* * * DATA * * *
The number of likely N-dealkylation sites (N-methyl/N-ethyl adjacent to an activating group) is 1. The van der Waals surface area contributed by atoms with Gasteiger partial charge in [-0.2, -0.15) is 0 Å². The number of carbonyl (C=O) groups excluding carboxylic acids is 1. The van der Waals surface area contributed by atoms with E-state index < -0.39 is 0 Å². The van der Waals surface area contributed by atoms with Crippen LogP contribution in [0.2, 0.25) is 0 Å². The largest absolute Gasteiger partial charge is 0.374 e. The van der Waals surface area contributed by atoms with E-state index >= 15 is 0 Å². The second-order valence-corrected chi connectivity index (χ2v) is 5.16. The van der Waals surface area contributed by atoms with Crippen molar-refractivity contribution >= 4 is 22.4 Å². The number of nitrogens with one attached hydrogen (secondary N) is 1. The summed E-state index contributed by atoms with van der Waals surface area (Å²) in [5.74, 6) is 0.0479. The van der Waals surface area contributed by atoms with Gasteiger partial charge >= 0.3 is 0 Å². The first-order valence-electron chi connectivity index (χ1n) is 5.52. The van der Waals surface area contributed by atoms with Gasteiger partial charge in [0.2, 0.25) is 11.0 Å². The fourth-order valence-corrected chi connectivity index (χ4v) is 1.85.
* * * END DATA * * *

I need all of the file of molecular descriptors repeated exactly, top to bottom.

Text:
The number of likely N-dealkylation sites (N-methyl/N-ethyl adjacent to an activating group) is 1. The van der Waals surface area contributed by atoms with Gasteiger partial charge in [-0.2, -0.15) is 0 Å². The number of carbonyl (C=O) groups excluding carboxylic acids is 1. The van der Waals surface area contributed by atoms with E-state index < -0.39 is 0 Å². The van der Waals surface area contributed by atoms with Crippen LogP contribution in [0.2, 0.25) is 0 Å². The largest absolute Gasteiger partial charge is 0.374 e. The van der Waals surface area contributed by atoms with E-state index >= 15 is 0 Å². The second-order valence-corrected chi connectivity index (χ2v) is 5.16. The van der Waals surface area contributed by atoms with Crippen molar-refractivity contribution >= 4 is 22.4 Å². The number of nitrogens with one attached hydrogen (secondary N) is 1. The summed E-state index contributed by atoms with van der Waals surface area (Å²) in [5.74, 6) is 0.0479. The van der Waals surface area contributed by atoms with Gasteiger partial charge >= 0.3 is 0 Å². The first-order valence-electron chi connectivity index (χ1n) is 5.52. The van der Waals surface area contributed by atoms with Gasteiger partial charge in [0.2, 0.25) is 11.0 Å². The fourth-order valence-corrected chi connectivity index (χ4v) is 1.85.